“You never know how well a car is going to be suited to a track until you actually drive for the first time on Friday, but this is a high-speed track and the theory is that we can do well again here. That’s my goal, anyway.
“I’m pretty happy with what I’ve achieved so far in my first 13 races. 13! Ah yes, that explains Spa! Just joking; I’m not really superstitious. The upside of that weekend was starting the race from the midfield, so that’s our biggest target achieved right there! And, we could have been even higher, as we saw with P9 in Q1. It was a ‘team’ target to close the gap to the midfield, but my own target, as a driver, to get us there. So I’m pretty happy with that. I’m also excited by the possibilities for the rest of the season if we can continue like this. Ours are small but very important steps. We’re ahead of Sauber and really pushing Renault, so my next target is to keep things that way and make the gap to the midfield even smaller. Of course, I’d like to see us get another point or two very soon. That would be nice.”
“It’s such an amazing circuit, with so much history. I raced here in GP3 last year, so that’s good preparation, although the feeling with an F1 car is quite different and going out for the first time will be pretty special. What was so great about the race in Spa was that I had so many situations to deal with; it was an eventful race! I feel like I can roll all of that experience and learning into a much stronger weekend. I love the fast circuits, and I hope I can do well here.”
Dave Ryan, racing director
“We have a few new bits and pieces to suit the characteristics of this circuit and we’ve addressed the issues that hampered us last week, so I’m hopeful that we can pick up where we left off last weekend and make a strong start on track on Friday, to give us the best shot at the rest of the weekend. This is a fantastic circuit and I’d like to see us do really well here. Our drivers are doing an exceptional job, and although Esteban is only one race into his F1 career, it’s clear that, at the level at which they’re operating, both will be pivotal to the fight to maintain our position in the championship.”
"I'm feeling okay. It was a big crash [at Spa] and I was sore but fortunately had nothing worse than a bruised ankle. I've had some more checks in Denmark and am working with my physio to keep fit. I feel I'm ready to race in Monza. The FIA will of course have the final word but I really want to and I'm confident that by then it will be fine.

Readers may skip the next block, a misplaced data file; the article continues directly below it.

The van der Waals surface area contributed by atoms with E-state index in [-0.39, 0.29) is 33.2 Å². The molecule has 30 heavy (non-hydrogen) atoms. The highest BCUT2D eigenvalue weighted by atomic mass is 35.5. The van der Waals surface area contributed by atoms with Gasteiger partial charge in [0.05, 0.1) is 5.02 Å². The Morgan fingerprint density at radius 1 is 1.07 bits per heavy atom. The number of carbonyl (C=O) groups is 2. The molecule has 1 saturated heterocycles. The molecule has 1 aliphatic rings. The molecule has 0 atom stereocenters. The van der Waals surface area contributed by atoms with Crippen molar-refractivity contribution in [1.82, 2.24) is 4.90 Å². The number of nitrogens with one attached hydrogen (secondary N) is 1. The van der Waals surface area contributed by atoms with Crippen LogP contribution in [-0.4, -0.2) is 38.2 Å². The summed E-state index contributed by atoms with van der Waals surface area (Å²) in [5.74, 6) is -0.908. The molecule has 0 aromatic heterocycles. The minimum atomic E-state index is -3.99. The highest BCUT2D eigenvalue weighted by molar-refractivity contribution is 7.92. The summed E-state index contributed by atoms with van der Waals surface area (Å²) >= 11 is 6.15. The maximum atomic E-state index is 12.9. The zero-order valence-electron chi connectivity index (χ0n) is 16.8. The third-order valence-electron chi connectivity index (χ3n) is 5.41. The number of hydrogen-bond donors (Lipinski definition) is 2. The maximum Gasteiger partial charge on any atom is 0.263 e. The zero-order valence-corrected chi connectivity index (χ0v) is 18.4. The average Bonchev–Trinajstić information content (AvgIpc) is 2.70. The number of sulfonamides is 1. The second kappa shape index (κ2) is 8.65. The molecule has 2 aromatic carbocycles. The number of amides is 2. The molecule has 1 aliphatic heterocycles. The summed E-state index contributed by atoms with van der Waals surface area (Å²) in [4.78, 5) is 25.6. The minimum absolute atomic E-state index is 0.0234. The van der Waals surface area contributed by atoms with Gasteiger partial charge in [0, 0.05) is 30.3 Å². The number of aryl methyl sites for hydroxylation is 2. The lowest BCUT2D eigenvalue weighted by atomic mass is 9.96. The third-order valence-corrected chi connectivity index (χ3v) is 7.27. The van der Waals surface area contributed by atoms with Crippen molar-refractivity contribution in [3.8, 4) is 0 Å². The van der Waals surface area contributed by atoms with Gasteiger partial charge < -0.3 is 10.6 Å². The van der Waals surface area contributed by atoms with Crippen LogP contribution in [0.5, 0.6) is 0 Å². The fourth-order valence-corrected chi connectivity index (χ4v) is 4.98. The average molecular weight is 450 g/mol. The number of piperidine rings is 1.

"I think that the fact it has so much history makes it a special event. The track is unique as well, with very long straights and slow corners. It does have some high speed corners that are a challenge too, so it's just really cool. Added to that you have one of the best atmospheres of the season. In all honesty it's not been the best track for me but it has been ok. I have had podiums in nearly everything I've driven but never won there, so clearly we need to fix that!"
"It's a very special track, and one I absolutely love. There is so much history there; so many races have been held at Monza and lots of great drivers have won, particularly back in the old days when you needed to be quick and incredibly brave. Then there is the passion of the crowd – you can hear the fans when you drive round. The track itself is very old school and it's fun to drive. We take off a lot of downforce so parts are flat out and there can be a lot of overtaking. It's good fun.
"I won and took pole in GP2 plus I've won twice in F2, so it's been a good one for me. I really enjoy racing at Monza and I think it's actually one of my best tracks. I did FP1 last year as well so I've driven it in an F1 car, which is good experience, so I'm really looking forward to getting there and out in the car.
"We go to Monza knowing it will be tough as it does not suit the characteristics of the car too much. However we also thought Spa was going to be tough and it was better than expected, particularly in qualifying. We need to approach it fresh, confident that at each race we are moving forward and in the fight now and see how we do."
Fred Vasseur, Renault racing director
"We built performance over the weekend and had our best qualifying of the year so far [at Spa]. We got two cars through to Q2 for the second time this season and the starting positions, twelfth and thirteenth, were the best we have had. Before the safety car came out we had both cars in the top ten, but eventually we were racing with Toro Rosso and Haas, which is where we expected to be coming into the weekend. Naturally we would have loved to keep in the top ten, but we suffered with tyre degradation and also cars coming through the field out of position. But it's showing that we are definitely in the fight now and also in the fight at all types of circuits.
"Monza is a very special track that challenges the car at the top end of its limits. We are realistic, but optimistic that we can keep the momentum we started in Hungary going. We need to build over the weekend and take every chance we can in the race. As we've seen in the last Grand Prix, anything can happen in front of us so we need to keep ourselves in a position to capitalise on every opportunity.
"I've spoken to Kevin several times since Sunday and he is doing well. His ankle was bruised in the accident and he was taken to hospital in Belgium as a precaution, but released the same day. He has since undergone several further checks at home in Denmark and every check has indicated he is recovering well and able to race in Monza."
Nick Chester, technical director
"It is a special track, like nowhere else we visit over the season. There are four long straights so we need to run the lowest wing level of the year to be able to reach the highest speeds we can. However, you still need to make sure the car has good balance with a low level of downforce. There are some very hard braking points, but you have a lot less wing to be able to slow the car down. It can be quite tricky to find the right balance between speed and grip. Good traction out of the chicanes and getting up to speed quickly down the following straight is key to a good lap time.